Angioedema is the most consequential adverse effect associated with ACEIs and ARBs (see chapter 14, "Anaphylaxis, Allergies, and Angioedema").32,33 Angioedema is an idiopathic reaction that occurs in 0.1% to 0.7% of patients prescribed these drugs.33,34 Because these agents are widely used, this small percentage represents a large number of events. Patients present with swelling of the lips, larynx, pharynx, tongue, or vocal cords, which can range in severity from mild to airway compromise. Symptoms develop over several hours and may not resolve for 24 hours or longer. The absence of urticaria differentiates angioedema from allergic anaphylaxis. The mechanism is thought to be related to inhibition of ACE-mediated degradation of bradykinin, a peptide associated with vasodilatation and tissue edema, and accumulation of substance P and other prostaglandins. ARBs do not inhibit bradykinin, so the exact pathophysiology of angioedema associated with drugs from this class is not clear. The mean time from first use to development of angioedema has been reported as about 2 years,35 but angioedema can occur at any time during therapy, with 12% of patients developing this reaction in the first week of ACEI use.
Management of ACEI-induced angioedema begins with evaluation of the airway. If the patient has difficulty breathing, stridor, or severe oropharyngeal edema, secure the airway, usually by intubation. Edema of the oral cavity or oropharynx (especially the tongue) is the best predictor of the need for airway intervention.36 Fiberoptic-guided laryngoscopy is recommended because it requires minimal sedation and provides direct visualization in an edematous airway. Regardless of the method employed, a skilled operator should secure the airway early because angioedema can progress rapidly and anatomic landmarks may become obscured.
Allergic reaction drugs, such as epinephrine, antihistamines, and corticosteroids, are often given but not likely beneficial because ACEI-induced angioedema is not mediated by immunoglobulin E.33 Icatibant, a bradykinin-2 antagonist, is effective in reducing swelling; the dose is 30 milligrams SC.37 C1 esterase inhibitor [human] 1000 U IV is also effective.38 Plasma or fresh frozen plasma contains angiotensin-converting enzyme, so the administration of plasma is thought to degrade high levels of bradykinin with subsequent resolution of angioedema. Two units of fresh frozen plasma in adults are reported to resolve ACEI-induced angioedema in 2 to 4 hours.39,40 Ecallantide is a recombinant protein that inhibits kallikrein and is approved for use in hereditary angioedema. However, ACEI-induced angioedema is caused by the persistence of bradykinin due to lack of metabolism rather than overproduction, so it is not likely that ecallantide would be effective.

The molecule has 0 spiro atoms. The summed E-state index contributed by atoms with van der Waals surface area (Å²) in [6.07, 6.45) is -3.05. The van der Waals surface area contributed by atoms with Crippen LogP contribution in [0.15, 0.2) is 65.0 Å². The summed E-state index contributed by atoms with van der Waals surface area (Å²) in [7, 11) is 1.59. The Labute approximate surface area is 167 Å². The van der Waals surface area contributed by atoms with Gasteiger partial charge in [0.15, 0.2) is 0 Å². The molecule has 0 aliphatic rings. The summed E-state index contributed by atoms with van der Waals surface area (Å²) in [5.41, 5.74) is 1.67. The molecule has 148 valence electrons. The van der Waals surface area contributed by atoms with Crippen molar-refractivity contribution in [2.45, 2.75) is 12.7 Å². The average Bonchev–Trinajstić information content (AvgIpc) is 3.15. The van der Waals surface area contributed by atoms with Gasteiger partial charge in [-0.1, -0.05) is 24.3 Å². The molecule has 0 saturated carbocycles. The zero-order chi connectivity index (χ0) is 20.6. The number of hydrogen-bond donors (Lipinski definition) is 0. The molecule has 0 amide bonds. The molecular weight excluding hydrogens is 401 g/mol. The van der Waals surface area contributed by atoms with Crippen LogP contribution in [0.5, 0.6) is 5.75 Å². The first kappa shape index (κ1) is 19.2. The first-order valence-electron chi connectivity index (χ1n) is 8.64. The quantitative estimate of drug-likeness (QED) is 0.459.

Patients with milder symptoms should be observed and managed medically. There is no consensus regarding the disposition of patients with ACEI-associated angioedema who do not require ED airway intervention. Patients with milder swelling only around the lips or face should be observed for 12 to 24 hours and discharged when swelling is regressing. Patients should be instructed that angioedema can recur if they continue to take the same agent or switch to another agent of the same class.41,42 After an episode of angioedema, the safest and recommended course of action is to discontinue all ACEIs and ARBs.